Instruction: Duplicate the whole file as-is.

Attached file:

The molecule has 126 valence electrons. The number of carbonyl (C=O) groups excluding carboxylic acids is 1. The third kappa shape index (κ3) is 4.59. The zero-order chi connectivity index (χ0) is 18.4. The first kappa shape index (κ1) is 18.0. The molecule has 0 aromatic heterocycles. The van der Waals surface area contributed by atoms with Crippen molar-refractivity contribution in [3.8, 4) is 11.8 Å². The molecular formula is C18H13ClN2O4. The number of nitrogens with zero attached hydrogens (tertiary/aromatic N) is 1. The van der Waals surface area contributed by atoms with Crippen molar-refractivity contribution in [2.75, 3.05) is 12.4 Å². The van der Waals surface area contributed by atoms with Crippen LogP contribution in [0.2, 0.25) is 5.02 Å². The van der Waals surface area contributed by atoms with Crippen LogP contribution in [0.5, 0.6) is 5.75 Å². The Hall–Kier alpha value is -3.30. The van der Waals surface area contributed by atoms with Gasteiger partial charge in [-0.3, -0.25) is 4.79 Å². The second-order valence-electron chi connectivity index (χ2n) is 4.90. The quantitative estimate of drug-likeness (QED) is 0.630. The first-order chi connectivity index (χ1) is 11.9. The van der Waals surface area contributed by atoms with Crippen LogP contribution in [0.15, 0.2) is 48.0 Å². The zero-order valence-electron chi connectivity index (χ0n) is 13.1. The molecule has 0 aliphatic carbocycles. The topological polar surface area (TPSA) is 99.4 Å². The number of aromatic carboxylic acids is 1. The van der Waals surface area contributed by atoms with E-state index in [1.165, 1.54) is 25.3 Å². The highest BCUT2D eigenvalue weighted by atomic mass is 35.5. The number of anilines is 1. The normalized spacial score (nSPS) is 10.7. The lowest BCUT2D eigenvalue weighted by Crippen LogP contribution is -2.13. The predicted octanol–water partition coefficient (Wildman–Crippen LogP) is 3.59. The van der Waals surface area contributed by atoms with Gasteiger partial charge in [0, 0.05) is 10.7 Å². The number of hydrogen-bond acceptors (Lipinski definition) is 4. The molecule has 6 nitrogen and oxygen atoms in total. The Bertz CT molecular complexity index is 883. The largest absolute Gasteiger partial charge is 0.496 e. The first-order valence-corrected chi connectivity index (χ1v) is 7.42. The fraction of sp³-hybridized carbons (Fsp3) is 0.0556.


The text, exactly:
The molecule has 126 valence electrons. The number of carbonyl (C=O) groups excluding carboxylic acids is 1. The third kappa shape index (κ3) is 4.59. The zero-order chi connectivity index (χ0) is 18.4. The first kappa shape index (κ1) is 18.0. The molecule has 0 aromatic heterocycles. The van der Waals surface area contributed by atoms with Crippen molar-refractivity contribution in [3.8, 4) is 11.8 Å². The molecular formula is C18H13ClN2O4. The number of nitrogens with zero attached hydrogens (tertiary/aromatic N) is 1. The van der Waals surface area contributed by atoms with Crippen molar-refractivity contribution in [2.75, 3.05) is 12.4 Å². The van der Waals surface area contributed by atoms with Crippen LogP contribution in [0.2, 0.25) is 5.02 Å². The van der Waals surface area contributed by atoms with Crippen LogP contribution in [0.5, 0.6) is 5.75 Å². The Hall–Kier alpha value is -3.30. The van der Waals surface area contributed by atoms with Gasteiger partial charge in [-0.3, -0.25) is 4.79 Å². The second-order valence-electron chi connectivity index (χ2n) is 4.90. The quantitative estimate of drug-likeness (QED) is 0.630. The first-order chi connectivity index (χ1) is 11.9. The van der Waals surface area contributed by atoms with Crippen LogP contribution in [0.15, 0.2) is 48.0 Å². The zero-order valence-electron chi connectivity index (χ0n) is 13.1. The molecule has 0 aliphatic carbocycles. The topological polar surface area (TPSA) is 99.4 Å². The number of aromatic carboxylic acids is 1. The van der Waals surface area contributed by atoms with E-state index in [1.165, 1.54) is 25.3 Å². The highest BCUT2D eigenvalue weighted by atomic mass is 35.5. The number of anilines is 1. The normalized spacial score (nSPS) is 10.7. The lowest BCUT2D eigenvalue weighted by Crippen LogP contribution is -2.13. The predicted octanol–water partition coefficient (Wildman–Crippen LogP) is 3.59. The van der Waals surface area contributed by atoms with Gasteiger partial charge in [0, 0.05) is 10.7 Å². The number of hydrogen-bond acceptors (Lipinski definition) is 4. The molecule has 6 nitrogen and oxygen atoms in total. The Bertz CT molecular complexity index is 883. The largest absolute Gasteiger partial charge is 0.496 e. The first-order valence-corrected chi connectivity index (χ1v) is 7.42. The fraction of sp³-hybridized carbons (Fsp3) is 0.0556.